First, in the ECC scalar multiplication operation part, the UE’s ephemeral public key transmitted from the UE is multiplied by the private key of HN divided in advance in stage 1. At this time, because private key of HN may not be a multiple of the operation unit, it is not easy to ensure a perfect resource. However, since the number of UEs connected to the HN is exceedingly large, performing scalar multiplication by dividing in advance in stage 1 achieves better efficiency. In addition, because the HN has one public key pair that is used for a long time, the SIDF can be fixed and configured without changes for each UE connection. In this way, the scalar multiplication operation part multiplies transmitted by each UE by . The corresponding value is the same as the value obtain by dividing the ephemeral shared key by . This part works on ECIES_KEY_AGREEMENT1 in Figure 7.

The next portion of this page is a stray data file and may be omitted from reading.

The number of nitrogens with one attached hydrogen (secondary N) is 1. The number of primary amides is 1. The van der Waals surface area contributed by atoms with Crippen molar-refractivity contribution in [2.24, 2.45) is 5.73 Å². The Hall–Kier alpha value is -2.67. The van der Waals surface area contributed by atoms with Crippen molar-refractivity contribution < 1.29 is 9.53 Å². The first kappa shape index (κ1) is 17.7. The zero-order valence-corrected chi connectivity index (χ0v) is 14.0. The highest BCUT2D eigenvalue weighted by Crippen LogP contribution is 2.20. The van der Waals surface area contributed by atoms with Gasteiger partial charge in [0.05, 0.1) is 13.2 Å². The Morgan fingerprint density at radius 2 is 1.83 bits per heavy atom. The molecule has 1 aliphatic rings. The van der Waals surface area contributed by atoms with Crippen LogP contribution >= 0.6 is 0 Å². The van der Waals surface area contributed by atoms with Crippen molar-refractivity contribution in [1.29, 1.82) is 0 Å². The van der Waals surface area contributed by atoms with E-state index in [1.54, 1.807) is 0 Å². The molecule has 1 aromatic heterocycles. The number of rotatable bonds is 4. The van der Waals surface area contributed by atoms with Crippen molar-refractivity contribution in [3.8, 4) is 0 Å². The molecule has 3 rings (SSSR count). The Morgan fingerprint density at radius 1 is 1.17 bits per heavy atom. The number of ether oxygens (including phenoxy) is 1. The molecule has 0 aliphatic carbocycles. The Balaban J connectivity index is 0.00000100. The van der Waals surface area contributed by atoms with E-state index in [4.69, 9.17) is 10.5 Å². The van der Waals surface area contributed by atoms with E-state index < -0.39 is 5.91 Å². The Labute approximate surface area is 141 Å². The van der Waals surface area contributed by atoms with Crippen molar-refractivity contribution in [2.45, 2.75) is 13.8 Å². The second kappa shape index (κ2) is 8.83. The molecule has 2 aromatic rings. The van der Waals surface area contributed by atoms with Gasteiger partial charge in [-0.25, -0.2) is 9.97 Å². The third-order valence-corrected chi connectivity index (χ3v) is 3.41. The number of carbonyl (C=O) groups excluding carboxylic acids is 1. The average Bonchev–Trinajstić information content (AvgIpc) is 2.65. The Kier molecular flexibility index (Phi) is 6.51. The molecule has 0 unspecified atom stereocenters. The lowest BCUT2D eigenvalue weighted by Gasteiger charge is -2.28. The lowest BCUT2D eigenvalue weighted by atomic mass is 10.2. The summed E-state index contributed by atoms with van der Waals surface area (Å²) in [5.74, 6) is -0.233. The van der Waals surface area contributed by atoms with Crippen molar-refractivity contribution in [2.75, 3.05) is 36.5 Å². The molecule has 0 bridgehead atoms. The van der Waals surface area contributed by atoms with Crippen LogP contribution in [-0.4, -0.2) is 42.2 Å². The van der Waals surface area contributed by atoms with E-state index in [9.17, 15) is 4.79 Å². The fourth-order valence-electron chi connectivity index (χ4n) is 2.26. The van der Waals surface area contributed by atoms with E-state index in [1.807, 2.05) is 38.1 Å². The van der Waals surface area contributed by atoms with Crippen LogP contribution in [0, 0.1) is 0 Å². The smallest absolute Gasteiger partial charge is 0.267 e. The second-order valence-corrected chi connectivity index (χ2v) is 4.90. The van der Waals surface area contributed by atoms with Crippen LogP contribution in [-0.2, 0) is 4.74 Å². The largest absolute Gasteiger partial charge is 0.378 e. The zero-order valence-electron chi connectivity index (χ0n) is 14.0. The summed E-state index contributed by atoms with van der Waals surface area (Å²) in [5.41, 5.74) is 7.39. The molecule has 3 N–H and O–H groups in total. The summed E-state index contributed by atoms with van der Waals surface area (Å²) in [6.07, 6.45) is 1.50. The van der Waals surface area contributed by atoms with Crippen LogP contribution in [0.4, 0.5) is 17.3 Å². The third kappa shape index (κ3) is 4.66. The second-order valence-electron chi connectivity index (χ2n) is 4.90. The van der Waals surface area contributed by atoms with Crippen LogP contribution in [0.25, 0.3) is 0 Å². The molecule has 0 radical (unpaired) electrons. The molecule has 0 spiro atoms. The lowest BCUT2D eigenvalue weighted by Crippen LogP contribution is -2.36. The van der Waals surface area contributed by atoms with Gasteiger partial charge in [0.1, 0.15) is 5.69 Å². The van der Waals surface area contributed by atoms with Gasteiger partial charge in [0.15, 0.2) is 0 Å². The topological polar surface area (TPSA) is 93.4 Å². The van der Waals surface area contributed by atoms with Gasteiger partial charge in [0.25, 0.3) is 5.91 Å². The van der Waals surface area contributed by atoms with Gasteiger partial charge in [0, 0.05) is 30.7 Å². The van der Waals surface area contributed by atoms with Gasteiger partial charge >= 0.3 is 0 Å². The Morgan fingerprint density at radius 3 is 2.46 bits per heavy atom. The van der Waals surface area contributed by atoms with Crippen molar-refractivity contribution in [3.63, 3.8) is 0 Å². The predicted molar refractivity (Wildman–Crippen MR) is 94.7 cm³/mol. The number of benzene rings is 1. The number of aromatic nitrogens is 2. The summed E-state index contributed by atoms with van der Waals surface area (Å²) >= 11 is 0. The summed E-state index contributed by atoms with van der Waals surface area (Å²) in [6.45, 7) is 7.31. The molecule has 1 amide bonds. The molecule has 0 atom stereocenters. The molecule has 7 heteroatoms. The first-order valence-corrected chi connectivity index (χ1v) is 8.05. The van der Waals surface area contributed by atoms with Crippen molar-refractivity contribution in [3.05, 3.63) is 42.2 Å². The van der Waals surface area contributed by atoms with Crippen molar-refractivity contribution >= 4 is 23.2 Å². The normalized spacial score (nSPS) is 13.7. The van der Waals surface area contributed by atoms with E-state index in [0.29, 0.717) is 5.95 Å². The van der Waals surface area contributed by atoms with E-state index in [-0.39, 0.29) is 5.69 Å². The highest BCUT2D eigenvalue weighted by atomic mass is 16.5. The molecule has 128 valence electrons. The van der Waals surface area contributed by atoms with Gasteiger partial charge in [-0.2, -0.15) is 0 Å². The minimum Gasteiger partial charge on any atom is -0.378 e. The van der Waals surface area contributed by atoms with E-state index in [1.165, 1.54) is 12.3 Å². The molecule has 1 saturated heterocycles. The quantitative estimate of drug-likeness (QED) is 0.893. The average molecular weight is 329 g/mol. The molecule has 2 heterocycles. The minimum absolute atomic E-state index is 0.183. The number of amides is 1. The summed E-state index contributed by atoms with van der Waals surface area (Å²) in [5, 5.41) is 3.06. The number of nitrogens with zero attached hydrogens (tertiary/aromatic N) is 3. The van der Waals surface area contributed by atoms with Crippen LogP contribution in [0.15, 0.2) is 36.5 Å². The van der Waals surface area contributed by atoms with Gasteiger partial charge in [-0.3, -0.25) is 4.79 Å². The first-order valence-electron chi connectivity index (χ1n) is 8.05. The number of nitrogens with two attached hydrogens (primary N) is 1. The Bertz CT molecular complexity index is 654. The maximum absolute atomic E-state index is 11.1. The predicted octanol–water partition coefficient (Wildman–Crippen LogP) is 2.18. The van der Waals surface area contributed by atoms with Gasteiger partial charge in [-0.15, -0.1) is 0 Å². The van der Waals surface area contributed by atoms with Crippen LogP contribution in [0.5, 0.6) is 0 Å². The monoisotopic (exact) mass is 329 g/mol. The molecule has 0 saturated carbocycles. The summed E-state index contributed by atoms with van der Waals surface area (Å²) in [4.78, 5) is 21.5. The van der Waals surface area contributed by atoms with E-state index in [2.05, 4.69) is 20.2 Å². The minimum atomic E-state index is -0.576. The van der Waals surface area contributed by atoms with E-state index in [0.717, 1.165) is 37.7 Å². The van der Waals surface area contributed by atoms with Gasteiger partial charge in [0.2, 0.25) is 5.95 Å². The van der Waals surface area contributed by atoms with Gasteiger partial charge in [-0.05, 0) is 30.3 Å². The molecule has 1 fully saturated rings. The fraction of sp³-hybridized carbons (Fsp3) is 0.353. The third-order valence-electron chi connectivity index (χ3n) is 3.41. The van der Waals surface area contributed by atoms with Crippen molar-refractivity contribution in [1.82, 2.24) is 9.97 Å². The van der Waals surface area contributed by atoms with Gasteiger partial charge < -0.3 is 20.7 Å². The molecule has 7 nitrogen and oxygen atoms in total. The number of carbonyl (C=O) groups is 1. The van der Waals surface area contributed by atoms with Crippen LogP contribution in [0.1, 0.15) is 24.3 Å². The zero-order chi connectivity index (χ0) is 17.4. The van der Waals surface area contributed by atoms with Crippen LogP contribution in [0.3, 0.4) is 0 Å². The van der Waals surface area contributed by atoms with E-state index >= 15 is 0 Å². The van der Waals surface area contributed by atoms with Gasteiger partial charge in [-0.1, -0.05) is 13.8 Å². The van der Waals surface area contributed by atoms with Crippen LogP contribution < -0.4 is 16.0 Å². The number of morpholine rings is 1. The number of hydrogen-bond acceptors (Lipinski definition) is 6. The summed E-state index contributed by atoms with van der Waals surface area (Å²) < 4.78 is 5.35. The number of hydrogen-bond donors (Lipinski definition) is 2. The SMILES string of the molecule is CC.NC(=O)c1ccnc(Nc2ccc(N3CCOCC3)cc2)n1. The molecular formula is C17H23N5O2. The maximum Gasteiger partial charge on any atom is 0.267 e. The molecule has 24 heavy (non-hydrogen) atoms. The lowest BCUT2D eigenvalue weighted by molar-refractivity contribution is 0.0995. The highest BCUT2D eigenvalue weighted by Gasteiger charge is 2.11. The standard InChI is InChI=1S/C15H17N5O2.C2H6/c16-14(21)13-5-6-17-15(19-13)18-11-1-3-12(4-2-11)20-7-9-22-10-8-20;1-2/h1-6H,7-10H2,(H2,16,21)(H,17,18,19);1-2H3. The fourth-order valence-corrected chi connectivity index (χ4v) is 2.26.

ECC points multiplied in this manner must be added together once again to match the UE index to form an accurate ephemeral shared key. Therefore, the ECC points calculated for each UE are stored after the scalar multiplication; then, the ECC point addition operation is performed. Because the ECC point addition operation is invariant and the number of points added for each UE is fixed, it can proceed without processing each UE approach separately. If the precomputation step is omitted, the value can be obtained directly using the scalar multiplication operation by inputting only the existing without the divided private key. The corresponding contents works in ECIES_KEY_AGGREMENT2 in Figure 7. And all this process satisfies the equation in Figure 8. FUNC2 operates on the GPU as shown in Figures 5 and 7.

7.1.3. Stage 3